Typically situated in Urgent Care Centers or similar facility (such as a local crisis center) and include typical services as screening and assessment, crisis stabilization (including medication), brief treatment and linkage with continuing services. May operate 24-7. Typically open extended evening hours.

Mobile Crisis Management
Mobile Crisis Management involves all support, services and treatments necessary to provide integrated crisis response, crisis stabilization interventions, and crisis prevention activities. Mobile Crisis Management services are available at all times, 24/7/365. Crisis response provides an immediate evaluation, triage and access to acute mental health, developmental disabilities, and/or substance abuse services, treatment, and supports to effect symptom reduction, harm reduction, and/or to safely transition persons in acute crises to appropriate crisis stabilization and detoxification supports/services. These services include immediate telephonic response to assess the crisis and determine the risk, mental status, medical stability, and appropriate response. Mobile Crisis Management also includes crisis prevention and supports that are designed to reduce the incidence of recurring crises. These supports and services should be specified in a recipient's Crisis Plan, which is a component of the Person Centered Plans that are required for consumers in each LME.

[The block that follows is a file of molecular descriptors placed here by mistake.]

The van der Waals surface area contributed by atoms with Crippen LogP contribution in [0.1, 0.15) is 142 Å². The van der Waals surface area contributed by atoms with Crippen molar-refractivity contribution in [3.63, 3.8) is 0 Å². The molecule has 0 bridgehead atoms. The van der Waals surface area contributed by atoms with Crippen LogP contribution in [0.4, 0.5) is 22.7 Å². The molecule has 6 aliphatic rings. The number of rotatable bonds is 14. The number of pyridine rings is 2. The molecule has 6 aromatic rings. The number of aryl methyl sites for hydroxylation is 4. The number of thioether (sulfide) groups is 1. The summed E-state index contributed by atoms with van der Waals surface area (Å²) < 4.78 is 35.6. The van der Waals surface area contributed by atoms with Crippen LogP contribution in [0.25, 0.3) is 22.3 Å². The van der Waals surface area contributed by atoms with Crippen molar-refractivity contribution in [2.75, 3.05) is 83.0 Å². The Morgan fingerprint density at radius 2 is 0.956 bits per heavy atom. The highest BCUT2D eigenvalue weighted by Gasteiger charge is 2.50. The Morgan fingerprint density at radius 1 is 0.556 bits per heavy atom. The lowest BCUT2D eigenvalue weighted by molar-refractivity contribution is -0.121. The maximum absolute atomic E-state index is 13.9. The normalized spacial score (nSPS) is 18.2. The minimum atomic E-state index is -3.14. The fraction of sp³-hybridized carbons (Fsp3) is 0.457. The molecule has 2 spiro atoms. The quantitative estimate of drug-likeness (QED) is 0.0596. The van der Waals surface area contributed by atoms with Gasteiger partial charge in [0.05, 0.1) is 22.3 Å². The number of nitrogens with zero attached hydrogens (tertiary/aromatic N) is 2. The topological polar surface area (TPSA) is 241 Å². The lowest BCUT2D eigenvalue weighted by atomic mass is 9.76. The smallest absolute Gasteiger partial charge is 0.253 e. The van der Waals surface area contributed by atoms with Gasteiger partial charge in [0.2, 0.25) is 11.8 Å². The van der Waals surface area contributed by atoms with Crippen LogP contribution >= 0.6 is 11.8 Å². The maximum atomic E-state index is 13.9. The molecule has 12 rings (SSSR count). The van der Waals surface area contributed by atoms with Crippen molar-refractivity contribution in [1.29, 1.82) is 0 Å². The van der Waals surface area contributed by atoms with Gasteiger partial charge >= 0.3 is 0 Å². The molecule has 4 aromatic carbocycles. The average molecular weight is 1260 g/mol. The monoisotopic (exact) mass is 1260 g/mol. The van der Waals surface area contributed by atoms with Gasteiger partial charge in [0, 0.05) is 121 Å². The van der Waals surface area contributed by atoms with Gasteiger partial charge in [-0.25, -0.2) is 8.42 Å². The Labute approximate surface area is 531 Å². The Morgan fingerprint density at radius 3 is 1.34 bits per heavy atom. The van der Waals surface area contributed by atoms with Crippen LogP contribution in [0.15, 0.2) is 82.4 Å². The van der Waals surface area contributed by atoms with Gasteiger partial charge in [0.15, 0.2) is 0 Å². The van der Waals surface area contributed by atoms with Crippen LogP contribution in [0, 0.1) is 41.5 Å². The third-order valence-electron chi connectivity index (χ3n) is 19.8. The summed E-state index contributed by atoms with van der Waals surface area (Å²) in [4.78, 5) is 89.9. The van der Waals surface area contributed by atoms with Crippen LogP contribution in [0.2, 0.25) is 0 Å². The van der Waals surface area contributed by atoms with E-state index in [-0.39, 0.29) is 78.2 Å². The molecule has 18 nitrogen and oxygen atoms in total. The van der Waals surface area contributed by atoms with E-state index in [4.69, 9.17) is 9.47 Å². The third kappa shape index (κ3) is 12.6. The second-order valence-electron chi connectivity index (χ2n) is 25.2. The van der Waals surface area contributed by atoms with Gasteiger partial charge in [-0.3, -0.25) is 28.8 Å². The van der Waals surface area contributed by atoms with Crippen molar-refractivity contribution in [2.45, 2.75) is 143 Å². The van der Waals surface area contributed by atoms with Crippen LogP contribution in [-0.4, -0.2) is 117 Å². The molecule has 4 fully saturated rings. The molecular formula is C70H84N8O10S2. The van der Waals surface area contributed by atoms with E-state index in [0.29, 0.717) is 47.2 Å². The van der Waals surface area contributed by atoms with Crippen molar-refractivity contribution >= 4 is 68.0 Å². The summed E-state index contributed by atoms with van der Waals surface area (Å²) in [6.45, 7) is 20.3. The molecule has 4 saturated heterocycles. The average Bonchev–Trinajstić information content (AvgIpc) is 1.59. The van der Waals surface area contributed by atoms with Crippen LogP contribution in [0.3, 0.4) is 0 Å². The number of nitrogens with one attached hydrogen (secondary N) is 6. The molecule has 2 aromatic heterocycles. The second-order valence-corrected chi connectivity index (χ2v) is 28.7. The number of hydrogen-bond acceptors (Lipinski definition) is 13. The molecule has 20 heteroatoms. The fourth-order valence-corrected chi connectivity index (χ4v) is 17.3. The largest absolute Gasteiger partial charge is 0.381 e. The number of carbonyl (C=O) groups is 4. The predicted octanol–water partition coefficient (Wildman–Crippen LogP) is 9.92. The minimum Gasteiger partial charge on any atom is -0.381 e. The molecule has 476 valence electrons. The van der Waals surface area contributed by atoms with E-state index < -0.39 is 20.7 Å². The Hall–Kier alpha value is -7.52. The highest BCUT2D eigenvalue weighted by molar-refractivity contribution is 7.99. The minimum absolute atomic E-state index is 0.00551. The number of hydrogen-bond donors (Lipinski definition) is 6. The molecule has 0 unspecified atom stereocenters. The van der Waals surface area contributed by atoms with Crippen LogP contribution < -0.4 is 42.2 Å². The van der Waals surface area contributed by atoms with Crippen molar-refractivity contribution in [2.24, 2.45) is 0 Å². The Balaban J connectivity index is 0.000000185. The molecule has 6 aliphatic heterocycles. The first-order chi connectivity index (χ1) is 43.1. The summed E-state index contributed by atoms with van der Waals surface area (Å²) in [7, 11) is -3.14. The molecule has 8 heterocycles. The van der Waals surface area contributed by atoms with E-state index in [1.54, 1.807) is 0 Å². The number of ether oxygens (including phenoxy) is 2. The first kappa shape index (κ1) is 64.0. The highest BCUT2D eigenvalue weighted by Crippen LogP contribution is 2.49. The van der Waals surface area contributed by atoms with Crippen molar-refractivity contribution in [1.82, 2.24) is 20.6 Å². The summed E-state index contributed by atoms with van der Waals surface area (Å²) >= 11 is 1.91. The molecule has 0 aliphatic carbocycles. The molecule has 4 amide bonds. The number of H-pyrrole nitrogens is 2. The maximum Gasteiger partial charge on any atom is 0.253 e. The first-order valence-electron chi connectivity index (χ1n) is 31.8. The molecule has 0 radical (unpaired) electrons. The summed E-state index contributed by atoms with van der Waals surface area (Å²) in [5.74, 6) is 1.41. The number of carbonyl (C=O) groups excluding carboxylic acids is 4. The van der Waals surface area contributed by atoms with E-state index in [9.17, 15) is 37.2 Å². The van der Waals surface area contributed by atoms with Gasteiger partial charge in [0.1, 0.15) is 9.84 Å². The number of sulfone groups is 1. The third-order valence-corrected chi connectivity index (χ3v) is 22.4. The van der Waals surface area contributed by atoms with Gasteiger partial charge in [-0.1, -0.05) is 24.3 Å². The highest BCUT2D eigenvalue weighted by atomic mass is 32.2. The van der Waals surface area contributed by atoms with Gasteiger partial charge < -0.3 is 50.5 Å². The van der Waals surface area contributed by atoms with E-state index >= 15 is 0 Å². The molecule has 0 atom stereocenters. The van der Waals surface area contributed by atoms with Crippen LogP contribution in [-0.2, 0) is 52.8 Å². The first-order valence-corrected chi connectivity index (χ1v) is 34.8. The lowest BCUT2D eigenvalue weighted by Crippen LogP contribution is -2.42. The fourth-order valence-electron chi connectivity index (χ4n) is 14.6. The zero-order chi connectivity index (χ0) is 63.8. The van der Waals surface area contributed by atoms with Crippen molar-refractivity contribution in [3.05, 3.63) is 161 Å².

Crisis Respite/Residential Services
Temporary out-of-home respite and intensive support to prevent hospitalization and/or institutional placement.

23 Hour Beds
Called "Observation Beds" or extended observation units, may be a stand-alone service or embedded within a Crisis Stabilization Unit. These services are particularly oriented to individuals with thoughts of suicide and when the crisis can be effectively resolved within twenty-four hours. Services provided include medication administration, meeting with extended family or significant others, and referral to more appropriate services. Same requirements just designated as being for Behavioral Health/Substance Abuse. See "Facility Based Crisis" information.

Facility Based Crisis